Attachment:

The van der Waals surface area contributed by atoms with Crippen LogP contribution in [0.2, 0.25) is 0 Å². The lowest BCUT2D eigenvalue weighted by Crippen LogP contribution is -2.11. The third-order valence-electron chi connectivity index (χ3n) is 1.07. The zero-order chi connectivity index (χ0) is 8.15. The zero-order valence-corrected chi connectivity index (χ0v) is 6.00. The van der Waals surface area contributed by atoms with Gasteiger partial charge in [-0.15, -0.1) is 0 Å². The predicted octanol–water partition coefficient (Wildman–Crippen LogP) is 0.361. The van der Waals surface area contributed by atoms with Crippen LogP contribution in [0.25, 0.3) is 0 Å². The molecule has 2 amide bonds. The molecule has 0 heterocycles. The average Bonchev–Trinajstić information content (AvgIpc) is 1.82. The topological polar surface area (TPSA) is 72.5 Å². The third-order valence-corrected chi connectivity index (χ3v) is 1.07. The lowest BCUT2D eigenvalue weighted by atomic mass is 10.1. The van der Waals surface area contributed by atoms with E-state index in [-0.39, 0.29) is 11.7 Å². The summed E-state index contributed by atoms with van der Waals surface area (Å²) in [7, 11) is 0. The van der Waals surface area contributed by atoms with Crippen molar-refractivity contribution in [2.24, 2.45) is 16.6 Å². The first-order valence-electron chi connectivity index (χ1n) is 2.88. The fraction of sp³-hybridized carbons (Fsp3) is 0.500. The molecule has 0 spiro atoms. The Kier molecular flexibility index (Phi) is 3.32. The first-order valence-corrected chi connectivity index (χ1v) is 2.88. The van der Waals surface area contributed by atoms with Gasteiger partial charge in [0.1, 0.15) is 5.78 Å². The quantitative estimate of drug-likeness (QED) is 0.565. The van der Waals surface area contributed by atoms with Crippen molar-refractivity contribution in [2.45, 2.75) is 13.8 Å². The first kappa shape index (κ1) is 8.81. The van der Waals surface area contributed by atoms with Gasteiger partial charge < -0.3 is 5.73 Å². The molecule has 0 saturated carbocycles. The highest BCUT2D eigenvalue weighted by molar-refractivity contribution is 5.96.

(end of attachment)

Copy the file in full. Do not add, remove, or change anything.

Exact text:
The van der Waals surface area contributed by atoms with Crippen LogP contribution in [0.2, 0.25) is 0 Å². The lowest BCUT2D eigenvalue weighted by Crippen LogP contribution is -2.11. The third-order valence-electron chi connectivity index (χ3n) is 1.07. The zero-order chi connectivity index (χ0) is 8.15. The zero-order valence-corrected chi connectivity index (χ0v) is 6.00. The van der Waals surface area contributed by atoms with Gasteiger partial charge in [-0.15, -0.1) is 0 Å². The predicted octanol–water partition coefficient (Wildman–Crippen LogP) is 0.361. The van der Waals surface area contributed by atoms with Crippen LogP contribution in [0.25, 0.3) is 0 Å². The molecule has 2 amide bonds. The molecule has 0 heterocycles. The average Bonchev–Trinajstić information content (AvgIpc) is 1.82. The topological polar surface area (TPSA) is 72.5 Å². The third-order valence-corrected chi connectivity index (χ3v) is 1.07. The lowest BCUT2D eigenvalue weighted by atomic mass is 10.1. The van der Waals surface area contributed by atoms with E-state index in [-0.39, 0.29) is 11.7 Å². The summed E-state index contributed by atoms with van der Waals surface area (Å²) in [7, 11) is 0. The van der Waals surface area contributed by atoms with Crippen molar-refractivity contribution in [2.24, 2.45) is 16.6 Å². The first-order valence-electron chi connectivity index (χ1n) is 2.88. The fraction of sp³-hybridized carbons (Fsp3) is 0.500. The molecule has 0 spiro atoms. The Kier molecular flexibility index (Phi) is 3.32. The first-order valence-corrected chi connectivity index (χ1v) is 2.88. The van der Waals surface area contributed by atoms with Gasteiger partial charge in [0.1, 0.15) is 5.78 Å². The quantitative estimate of drug-likeness (QED) is 0.565. The van der Waals surface area contributed by atoms with Crippen molar-refractivity contribution in [2.45, 2.75) is 13.8 Å². The first kappa shape index (κ1) is 8.81. The van der Waals surface area contributed by atoms with Gasteiger partial charge < -0.3 is 5.73 Å². The molecule has 0 saturated carbocycles. The highest BCUT2D eigenvalue weighted by molar-refractivity contribution is 5.96.